I’ve noticed several agency creatives over the last few years using Instagram and ‘late-adopter’ that I am, I now use it too, documenting lunchtime strolls around the canals of Little Venice near Paddington, London, and a couple of snaps in Vienna.

Now, feeling a bit exhausted, I’m taking stock of my own creative work. Apart from two poetry readings, and some quickly scribbled drafts of poem ideas, I have left everything untouched since October. And not having much on the horizon feels odd and dangling. I have no play in production, no new play written, my children’s novel is waiting for another agent to look at it, with one rejection so far that took over four months to receive.

But poetry, my first love, remains true and I’m always tinkering at some poem or another. I met with some fellow poets on Monday in Lewes, to talk about a forthcoming poetry anthology from Telltale and to drink some beer. This is therapy for me. Chatting with friends Robin Houghton, Sarah Barnsley, Charlotte Gann and Stephen Bone, makes me feel the obsession that has dogged me since my teens is actually a perfectly reasonable response to the world. Writers can be as backbitey and competitive as anyone else, so when you find yourself among supportive colleagues the affirmation is priceless.

I am doing a course in making stained glass windows in the new year, something I’ve always had a hankering to try, despite not being very good with my hands. A poem I wrote in the 80s, The Window Maker was printed on some National Book Tokens. Apparently an impostor went into a northern bookshop raging because Book Tokens had stolen his poem, and he was in fact the real Peter Kenny and wasn’t happy about it. I often think about doppelgängers, because my life contains quite a few incidents like this. Having a twin brother is the worst nightmare I can imagine. But I digress… I love stained glass. I love the way light passes through it. I love the leading too, and how these thick lines allow something to be  assembled from fragments into a whole that plays with gorgeous light. What’s not to love? I already have designs in my head that are on the scale of Coventry Cathedral. I might have to reign in my expectations.

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Me, before the Santa beard went on

So to end this pre-Christmas ramble, I would just like to wish you a very Merry Christmas. I love this time of year enormously. Even looking at a Christmas tree can bring a tear to my eye. Luckily I got to be Santa this year at my wife’s village school. To play a part in the unfurling of Christmas was great fun, and I am always amazed by the intelligence of children. I was plunged into ontological debates about the reality of Father Christmas with three or four nippers, (trying not to feel affronted, for did I not refute their argument just by being there in front of them?) I came out of that quite well I thought.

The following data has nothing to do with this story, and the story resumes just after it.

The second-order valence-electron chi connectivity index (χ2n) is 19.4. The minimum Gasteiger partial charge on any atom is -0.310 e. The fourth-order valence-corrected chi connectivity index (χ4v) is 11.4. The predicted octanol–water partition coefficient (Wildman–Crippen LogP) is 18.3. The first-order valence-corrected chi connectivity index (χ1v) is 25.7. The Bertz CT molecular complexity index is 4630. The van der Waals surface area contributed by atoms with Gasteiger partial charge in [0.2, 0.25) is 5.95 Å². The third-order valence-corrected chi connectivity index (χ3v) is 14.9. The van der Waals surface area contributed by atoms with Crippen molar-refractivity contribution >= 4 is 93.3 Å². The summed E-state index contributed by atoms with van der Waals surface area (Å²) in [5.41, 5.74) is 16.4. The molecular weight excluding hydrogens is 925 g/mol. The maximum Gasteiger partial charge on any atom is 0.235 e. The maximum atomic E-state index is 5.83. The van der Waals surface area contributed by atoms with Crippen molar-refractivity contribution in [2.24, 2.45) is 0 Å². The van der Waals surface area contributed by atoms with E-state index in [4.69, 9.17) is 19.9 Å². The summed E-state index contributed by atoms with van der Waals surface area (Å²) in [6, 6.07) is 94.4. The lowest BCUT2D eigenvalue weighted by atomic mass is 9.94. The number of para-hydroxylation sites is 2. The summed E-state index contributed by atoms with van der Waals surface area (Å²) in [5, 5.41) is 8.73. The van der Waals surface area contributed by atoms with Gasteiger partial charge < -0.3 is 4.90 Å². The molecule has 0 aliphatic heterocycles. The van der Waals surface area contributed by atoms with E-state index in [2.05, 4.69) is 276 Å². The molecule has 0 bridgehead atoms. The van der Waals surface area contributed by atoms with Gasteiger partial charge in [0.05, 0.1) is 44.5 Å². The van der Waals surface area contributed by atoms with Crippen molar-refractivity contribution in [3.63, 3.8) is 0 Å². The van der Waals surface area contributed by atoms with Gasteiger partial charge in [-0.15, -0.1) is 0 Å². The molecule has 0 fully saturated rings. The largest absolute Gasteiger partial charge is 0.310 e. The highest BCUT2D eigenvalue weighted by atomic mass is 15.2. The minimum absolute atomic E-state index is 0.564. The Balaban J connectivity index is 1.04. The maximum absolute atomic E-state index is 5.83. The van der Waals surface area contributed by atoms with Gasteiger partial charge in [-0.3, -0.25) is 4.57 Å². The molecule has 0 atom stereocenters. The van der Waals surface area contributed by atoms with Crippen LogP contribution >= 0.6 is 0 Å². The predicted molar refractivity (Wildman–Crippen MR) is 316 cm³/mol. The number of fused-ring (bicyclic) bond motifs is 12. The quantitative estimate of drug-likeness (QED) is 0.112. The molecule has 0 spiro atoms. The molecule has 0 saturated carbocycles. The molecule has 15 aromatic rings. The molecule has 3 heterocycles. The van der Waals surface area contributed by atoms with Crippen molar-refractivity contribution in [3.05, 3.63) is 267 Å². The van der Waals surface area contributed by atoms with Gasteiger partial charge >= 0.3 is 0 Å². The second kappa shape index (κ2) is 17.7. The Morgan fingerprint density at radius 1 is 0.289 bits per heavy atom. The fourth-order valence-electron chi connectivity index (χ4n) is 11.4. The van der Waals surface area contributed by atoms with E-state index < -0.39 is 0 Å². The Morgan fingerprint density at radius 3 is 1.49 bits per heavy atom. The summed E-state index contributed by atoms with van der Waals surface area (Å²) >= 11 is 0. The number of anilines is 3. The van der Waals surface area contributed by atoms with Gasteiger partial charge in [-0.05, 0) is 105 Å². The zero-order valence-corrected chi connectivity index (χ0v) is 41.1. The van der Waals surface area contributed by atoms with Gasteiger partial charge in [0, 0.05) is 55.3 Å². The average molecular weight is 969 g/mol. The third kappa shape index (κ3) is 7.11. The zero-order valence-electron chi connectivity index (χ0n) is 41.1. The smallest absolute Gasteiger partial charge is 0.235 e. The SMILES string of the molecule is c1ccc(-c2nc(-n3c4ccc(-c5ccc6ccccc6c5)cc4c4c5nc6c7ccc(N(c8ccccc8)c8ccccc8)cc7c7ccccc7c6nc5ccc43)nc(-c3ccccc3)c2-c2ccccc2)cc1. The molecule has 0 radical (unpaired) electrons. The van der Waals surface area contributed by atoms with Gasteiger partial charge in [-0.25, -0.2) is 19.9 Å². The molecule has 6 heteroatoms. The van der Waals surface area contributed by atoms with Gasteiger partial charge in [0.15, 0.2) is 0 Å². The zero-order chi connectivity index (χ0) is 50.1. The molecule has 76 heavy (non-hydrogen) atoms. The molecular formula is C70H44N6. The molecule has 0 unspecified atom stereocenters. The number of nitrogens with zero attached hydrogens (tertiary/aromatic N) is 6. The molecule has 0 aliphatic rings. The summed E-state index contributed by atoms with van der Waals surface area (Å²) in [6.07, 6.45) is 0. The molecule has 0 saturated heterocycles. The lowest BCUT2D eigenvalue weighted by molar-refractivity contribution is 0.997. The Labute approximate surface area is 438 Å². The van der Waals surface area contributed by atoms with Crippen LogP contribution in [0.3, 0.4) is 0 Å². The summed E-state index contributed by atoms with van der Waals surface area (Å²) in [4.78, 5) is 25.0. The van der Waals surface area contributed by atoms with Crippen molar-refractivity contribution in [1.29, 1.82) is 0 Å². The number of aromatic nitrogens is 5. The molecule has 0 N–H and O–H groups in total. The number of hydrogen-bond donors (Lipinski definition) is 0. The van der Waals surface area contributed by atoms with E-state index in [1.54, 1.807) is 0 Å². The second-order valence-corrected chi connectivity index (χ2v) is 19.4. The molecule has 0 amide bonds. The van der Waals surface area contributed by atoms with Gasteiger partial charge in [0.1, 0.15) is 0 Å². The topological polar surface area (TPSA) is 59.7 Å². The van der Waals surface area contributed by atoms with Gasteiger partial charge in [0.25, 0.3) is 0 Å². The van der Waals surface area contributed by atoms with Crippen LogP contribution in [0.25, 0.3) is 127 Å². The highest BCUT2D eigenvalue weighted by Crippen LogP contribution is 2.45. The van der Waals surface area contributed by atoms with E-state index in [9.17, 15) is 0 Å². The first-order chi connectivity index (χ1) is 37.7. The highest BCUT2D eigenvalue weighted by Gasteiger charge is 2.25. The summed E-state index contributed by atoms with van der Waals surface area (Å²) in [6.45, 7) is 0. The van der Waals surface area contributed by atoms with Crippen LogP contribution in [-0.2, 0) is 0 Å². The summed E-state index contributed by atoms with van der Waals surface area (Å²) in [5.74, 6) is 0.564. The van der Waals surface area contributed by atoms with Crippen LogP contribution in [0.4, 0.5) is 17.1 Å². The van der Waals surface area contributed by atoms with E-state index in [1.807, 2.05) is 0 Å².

Cheers! Have a peaceful one.

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Posted in a writer's life, Peter Kenny The Writer Ltd., Poetry, Travel, Working | Tagged , , , , | 4 Comments

Weird to win

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I won the small Happenstance poetry competition about dreams, with a short poem called Formication. I don’t win competitions: fact. So it felt weird to be contacted by Helena Nelson at Happenstance, who publishes my pal Charlotte Gann among others, to be told I’d won a small competition. It’s made me have all these wild thoughts. If I could win a small competition, maybe I could one day win a bigger one.

What was extremely valuable to me was the feedback I got from J.O. Morgan in his blog post. To know someone has given your work enough attention to unpack the poem is everything a writer can ask. And when it is a poet of J.O. Morgan’s stature (he was one of the poets in last year’s TSE shortlist) then this made me even more chuffed.

I have written about two dozen shorter poems in a new style this year (two dozen is loads for me) and Formication is one of them. This thumbs-up for a new approach couldn’t have come at a better time. So here’s my wee poem. Formication, by the way, is the name for the feeling that insects are crawling over your skin.

Formication

The Dictionary for Dreamers says insects
are worries, at least in dreams. Therefore
all those ant poisons, the Raid and Nippon
under the sink, are there to calm me.

I loathe their collective mind, the purposeful lines
that trickle from my ears onto my pillow.
I hate how once you get one, you get more,
lofting bitten dreams in their leaf-cutter jaws.

Peter Kenny

Posted in Blowing my own trumpet, Poetry | Tagged , , , , , | 4 Comments

Poetry readings with Pighog and Telltale coming soon

I have two poetry readings in the pipeline in about a month’s time. In Brighton, and London. Here are the deets:

N.B. DATE CHANGE Wednesday October 25, 2017 7:30 pmThe Nightingale Room, Grand Central, 29-30 Surrey St, Brighton BN1 3PA Pighog poetry evening with Charlotte Gann, Peter Kenny and another guest TBA – Tickets on the door £5, £4 concessions, £3 for open mic participants.
Wednesday November 1, 2017 7.30 pmThe Poetry Cafe, 22 Betterton St, London WC2H 9BX  Telltale Press & Friends with Catherine Smith, Abigail Parry, Robin Houghton and Peter Kenny – FREE

I’ve fan-boyishly blogged on this blog about Charlotte Gann  who is an amazing poet, and I loved her book Noir.  We are reading at one of the Pighog events in Brighton on Oct 26th organised by Michaela Ridgway. The excellent Clare Best  was also due to read with us, but has had to pull out as the date of the reading had to change.